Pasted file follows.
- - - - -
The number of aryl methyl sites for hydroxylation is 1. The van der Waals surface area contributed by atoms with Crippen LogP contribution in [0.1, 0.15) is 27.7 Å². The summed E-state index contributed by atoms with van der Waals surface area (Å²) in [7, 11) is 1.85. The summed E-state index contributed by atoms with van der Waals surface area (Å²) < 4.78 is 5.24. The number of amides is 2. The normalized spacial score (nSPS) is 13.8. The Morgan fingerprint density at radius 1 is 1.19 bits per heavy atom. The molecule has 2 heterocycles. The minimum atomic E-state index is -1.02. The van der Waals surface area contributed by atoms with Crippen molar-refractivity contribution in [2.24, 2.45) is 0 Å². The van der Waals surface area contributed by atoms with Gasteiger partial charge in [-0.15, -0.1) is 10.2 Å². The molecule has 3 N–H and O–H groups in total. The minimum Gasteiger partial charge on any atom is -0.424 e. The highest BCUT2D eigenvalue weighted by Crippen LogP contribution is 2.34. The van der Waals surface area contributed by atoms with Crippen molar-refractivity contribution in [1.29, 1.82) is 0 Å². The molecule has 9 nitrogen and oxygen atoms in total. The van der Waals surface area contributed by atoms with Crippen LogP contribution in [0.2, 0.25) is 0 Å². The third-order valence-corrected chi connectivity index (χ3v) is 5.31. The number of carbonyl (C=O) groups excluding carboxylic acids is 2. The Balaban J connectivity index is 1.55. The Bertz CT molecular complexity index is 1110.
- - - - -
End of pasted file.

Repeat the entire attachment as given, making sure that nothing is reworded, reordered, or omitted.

The number of aryl methyl sites for hydroxylation is 1. The van der Waals surface area contributed by atoms with Crippen LogP contribution in [0.1, 0.15) is 27.7 Å². The summed E-state index contributed by atoms with van der Waals surface area (Å²) in [7, 11) is 1.85. The summed E-state index contributed by atoms with van der Waals surface area (Å²) < 4.78 is 5.24. The number of amides is 2. The normalized spacial score (nSPS) is 13.8. The Morgan fingerprint density at radius 1 is 1.19 bits per heavy atom. The molecule has 2 heterocycles. The minimum atomic E-state index is -1.02. The van der Waals surface area contributed by atoms with Crippen molar-refractivity contribution in [2.24, 2.45) is 0 Å². The van der Waals surface area contributed by atoms with Gasteiger partial charge in [-0.15, -0.1) is 10.2 Å². The molecule has 3 N–H and O–H groups in total. The minimum Gasteiger partial charge on any atom is -0.424 e. The highest BCUT2D eigenvalue weighted by Crippen LogP contribution is 2.34. The van der Waals surface area contributed by atoms with Crippen molar-refractivity contribution in [1.29, 1.82) is 0 Å². The molecule has 9 nitrogen and oxygen atoms in total. The van der Waals surface area contributed by atoms with Crippen LogP contribution in [0.2, 0.25) is 0 Å². The third-order valence-corrected chi connectivity index (χ3v) is 5.31. The number of carbonyl (C=O) groups excluding carboxylic acids is 2. The Balaban J connectivity index is 1.55. The Bertz CT molecular complexity index is 1110.